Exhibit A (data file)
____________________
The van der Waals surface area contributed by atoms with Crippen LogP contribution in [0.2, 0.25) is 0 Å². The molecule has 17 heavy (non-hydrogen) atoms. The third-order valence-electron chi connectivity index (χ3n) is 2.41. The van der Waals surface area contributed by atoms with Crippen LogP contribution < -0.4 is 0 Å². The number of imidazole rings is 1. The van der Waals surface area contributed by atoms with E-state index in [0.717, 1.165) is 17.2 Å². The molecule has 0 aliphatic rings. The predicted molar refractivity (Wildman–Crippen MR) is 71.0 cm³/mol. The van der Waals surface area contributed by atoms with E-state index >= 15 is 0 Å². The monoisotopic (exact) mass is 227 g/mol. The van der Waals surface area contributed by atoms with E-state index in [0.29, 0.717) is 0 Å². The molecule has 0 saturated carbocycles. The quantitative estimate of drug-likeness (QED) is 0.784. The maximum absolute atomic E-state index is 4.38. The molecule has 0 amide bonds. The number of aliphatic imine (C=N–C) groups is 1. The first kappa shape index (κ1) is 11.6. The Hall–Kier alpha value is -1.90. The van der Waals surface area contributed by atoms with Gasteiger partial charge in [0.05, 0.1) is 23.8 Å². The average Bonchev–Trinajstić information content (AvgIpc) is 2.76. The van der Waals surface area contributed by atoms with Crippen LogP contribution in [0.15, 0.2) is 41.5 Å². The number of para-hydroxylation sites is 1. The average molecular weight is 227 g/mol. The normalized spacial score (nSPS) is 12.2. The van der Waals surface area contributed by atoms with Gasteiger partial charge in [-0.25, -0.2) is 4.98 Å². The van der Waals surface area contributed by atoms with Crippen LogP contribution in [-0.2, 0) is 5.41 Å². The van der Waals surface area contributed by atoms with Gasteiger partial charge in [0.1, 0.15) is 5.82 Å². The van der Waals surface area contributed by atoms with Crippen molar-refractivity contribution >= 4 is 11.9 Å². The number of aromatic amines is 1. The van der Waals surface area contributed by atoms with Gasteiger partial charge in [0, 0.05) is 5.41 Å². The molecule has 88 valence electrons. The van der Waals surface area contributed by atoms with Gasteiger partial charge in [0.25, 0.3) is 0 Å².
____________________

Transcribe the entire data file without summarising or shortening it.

The van der Waals surface area contributed by atoms with Crippen LogP contribution in [0.2, 0.25) is 0 Å². The molecule has 17 heavy (non-hydrogen) atoms. The third-order valence-electron chi connectivity index (χ3n) is 2.41. The van der Waals surface area contributed by atoms with Crippen LogP contribution < -0.4 is 0 Å². The number of imidazole rings is 1. The van der Waals surface area contributed by atoms with E-state index in [0.717, 1.165) is 17.2 Å². The molecule has 0 aliphatic rings. The predicted molar refractivity (Wildman–Crippen MR) is 71.0 cm³/mol. The van der Waals surface area contributed by atoms with E-state index >= 15 is 0 Å². The monoisotopic (exact) mass is 227 g/mol. The van der Waals surface area contributed by atoms with E-state index in [0.29, 0.717) is 0 Å². The molecule has 0 saturated carbocycles. The quantitative estimate of drug-likeness (QED) is 0.784. The maximum absolute atomic E-state index is 4.38. The molecule has 0 amide bonds. The number of aliphatic imine (C=N–C) groups is 1. The first kappa shape index (κ1) is 11.6. The Hall–Kier alpha value is -1.90. The van der Waals surface area contributed by atoms with Gasteiger partial charge in [0.05, 0.1) is 23.8 Å². The average Bonchev–Trinajstić information content (AvgIpc) is 2.76. The van der Waals surface area contributed by atoms with Crippen LogP contribution in [0.15, 0.2) is 41.5 Å². The number of para-hydroxylation sites is 1. The average molecular weight is 227 g/mol. The normalized spacial score (nSPS) is 12.2. The van der Waals surface area contributed by atoms with Gasteiger partial charge in [-0.25, -0.2) is 4.98 Å². The van der Waals surface area contributed by atoms with Crippen LogP contribution in [-0.2, 0) is 5.41 Å². The van der Waals surface area contributed by atoms with Gasteiger partial charge in [0.1, 0.15) is 5.82 Å². The van der Waals surface area contributed by atoms with Crippen molar-refractivity contribution >= 4 is 11.9 Å². The number of aromatic amines is 1. The van der Waals surface area contributed by atoms with Gasteiger partial charge in [0, 0.05) is 5.41 Å². The molecule has 88 valence electrons. The van der Waals surface area contributed by atoms with Gasteiger partial charge in [0.25, 0.3) is 0 Å².